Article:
Traditional Japanese Forging Techniques
Although various types of steel, iron, or other materials may be used in the forging of Japanese swords, there are a few dominant techniques used for sword creation that have been passed down for generations. It is the personality of the craftsman forging the weapon, however, which is of specific importance in the tradition of Japanese smithing. As traditional forging techniques eschew the use of modern factory machinery, it can be stated with accuracy that no two authentic Japanese swords are exactly alike. Therefore, where it is often said that the soul of the warrior is encompassed within his blade it can likewise be stated that the spirit of the maker resides there as well.
Years of experience are required for a master Japanese swordsmith to become expert at his craft. It is only through the repetition of forging numerous blades that one can learn what steel/material to use, how long to heat/cool the blade, how to fold the steel, how long to hammer the blade, and so on. Timing and a keen sense of the nature of the metal itself help distinguish a master’s blade from a run of the mill, factory-produced sword.
Many modern smiths employ a method of repeatedly heating, folding and hammering steel for their blades. The makers at Dynasty Forge, for instance, use this process to remove any impurities from the metal of the sword and to highlight the Hada (grain patterning on the blade). Smiths from the Imperial Forge also employ this process with their Imperial Folded Sword collection to eliminate imperfections in the blade while assuring maximum power and flexibility.
Another distinctive technique for the forging of Japanese swords is a process called differential quenching. Clay is used on the back of the sword during the cooling process, causing it to have a softer edge than the blade. This pulls the blade upward, providing the distinctive curved shape of the Katana. Some sword manufacturers, like Dynasty Forge, cover the majority of the blade (for some of their sword lines) in clay during the heating process to focus the force of the fire on the very edge of the sword to produce maximum sharpness. Last Legend also uses clay to create hamon lines on their blades for pattern distinction and aesthetic purposes.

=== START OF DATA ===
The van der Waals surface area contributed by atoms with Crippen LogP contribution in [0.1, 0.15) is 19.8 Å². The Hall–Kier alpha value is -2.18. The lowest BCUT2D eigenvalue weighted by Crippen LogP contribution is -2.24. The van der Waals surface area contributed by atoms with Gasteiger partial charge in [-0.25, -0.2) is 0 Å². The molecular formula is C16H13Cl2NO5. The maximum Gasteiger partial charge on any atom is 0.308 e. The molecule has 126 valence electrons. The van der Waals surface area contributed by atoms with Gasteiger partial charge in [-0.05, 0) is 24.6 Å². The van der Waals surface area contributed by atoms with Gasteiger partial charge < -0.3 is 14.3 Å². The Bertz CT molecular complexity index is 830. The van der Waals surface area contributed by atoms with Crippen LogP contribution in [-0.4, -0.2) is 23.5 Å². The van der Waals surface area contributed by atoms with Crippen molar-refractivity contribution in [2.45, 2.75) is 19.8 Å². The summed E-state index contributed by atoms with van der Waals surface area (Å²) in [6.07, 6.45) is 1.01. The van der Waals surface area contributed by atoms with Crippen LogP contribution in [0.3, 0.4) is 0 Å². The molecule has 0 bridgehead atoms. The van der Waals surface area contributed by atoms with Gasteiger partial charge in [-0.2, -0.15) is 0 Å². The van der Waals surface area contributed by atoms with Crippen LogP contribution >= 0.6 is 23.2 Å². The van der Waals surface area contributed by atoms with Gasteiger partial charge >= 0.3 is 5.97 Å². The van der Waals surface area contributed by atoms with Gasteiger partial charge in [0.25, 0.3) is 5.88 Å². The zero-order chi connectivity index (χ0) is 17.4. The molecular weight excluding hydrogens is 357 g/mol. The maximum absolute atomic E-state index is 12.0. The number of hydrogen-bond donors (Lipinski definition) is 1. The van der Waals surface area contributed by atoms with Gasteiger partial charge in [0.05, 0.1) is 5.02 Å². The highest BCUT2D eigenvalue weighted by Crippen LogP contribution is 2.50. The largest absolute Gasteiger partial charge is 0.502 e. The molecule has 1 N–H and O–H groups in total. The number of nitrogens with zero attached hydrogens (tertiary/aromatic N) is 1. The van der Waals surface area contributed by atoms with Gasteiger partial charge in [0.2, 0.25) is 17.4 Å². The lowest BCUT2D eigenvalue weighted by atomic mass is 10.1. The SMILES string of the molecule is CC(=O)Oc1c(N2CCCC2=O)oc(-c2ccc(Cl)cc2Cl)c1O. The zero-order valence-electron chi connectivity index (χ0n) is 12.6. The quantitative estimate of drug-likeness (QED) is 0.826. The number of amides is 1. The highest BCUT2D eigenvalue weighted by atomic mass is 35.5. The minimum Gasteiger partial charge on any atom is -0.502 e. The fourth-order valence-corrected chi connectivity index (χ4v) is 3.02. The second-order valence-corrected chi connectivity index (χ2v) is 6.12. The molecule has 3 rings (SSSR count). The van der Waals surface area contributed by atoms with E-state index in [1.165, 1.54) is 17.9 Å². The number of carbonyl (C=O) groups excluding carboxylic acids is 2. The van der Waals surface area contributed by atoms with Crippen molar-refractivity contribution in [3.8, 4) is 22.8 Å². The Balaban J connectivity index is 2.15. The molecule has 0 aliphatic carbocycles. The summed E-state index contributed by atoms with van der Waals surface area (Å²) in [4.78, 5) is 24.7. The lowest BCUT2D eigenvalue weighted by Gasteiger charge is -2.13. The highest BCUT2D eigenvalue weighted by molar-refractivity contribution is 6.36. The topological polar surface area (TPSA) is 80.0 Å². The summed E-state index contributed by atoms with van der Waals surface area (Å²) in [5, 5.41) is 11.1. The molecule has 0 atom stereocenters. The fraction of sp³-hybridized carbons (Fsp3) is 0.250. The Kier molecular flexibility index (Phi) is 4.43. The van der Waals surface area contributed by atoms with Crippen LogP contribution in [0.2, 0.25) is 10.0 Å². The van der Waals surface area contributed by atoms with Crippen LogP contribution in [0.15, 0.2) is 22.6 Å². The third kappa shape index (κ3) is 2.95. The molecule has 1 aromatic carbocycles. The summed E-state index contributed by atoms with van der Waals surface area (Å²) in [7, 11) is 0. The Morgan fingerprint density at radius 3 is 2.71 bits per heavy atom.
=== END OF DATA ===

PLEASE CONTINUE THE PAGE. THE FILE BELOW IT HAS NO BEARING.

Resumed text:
Sword construction can also involve using multiple layers of different types of steel/metal in the forging process. Cold Steel swords, for instance, use three layers of steel in their “San Mai III” blades to allow for maximum flexibility in outer layers (to help keep blade from shattering when struck) while providing for maximum strength at the blade's core. Thaitsuki Nihonto also combines soft iron and steel by hammering them into one piece, again allowing for pliability and strength.
Tradition holds that a famous Japanese swordsmith created this traditional forging process (folding, using multiple layers, using clay for differential tempering) after his daimyo (feudal lord) lost a battle using swords he had designed without these traits. The smith realized that he needed to create a blade that was both flexible (to sustain sharp blows of the enemy and remain pliable) and strong. Up until that point in history, swords were largely comprised in a traditional heat tempering method employing only one type of steel/metal. This typically meant swords were both unwieldy (very heavy) or quick to shatter. However, after the master smith created this new brand of sword his Lord won his next and many future battles. It was this smith who realized that combining a softer iron/metal (for durability/lack of shattering) with a harder iron/metal (for cutting power/strength) would provide a weapon worthy of a Samurai.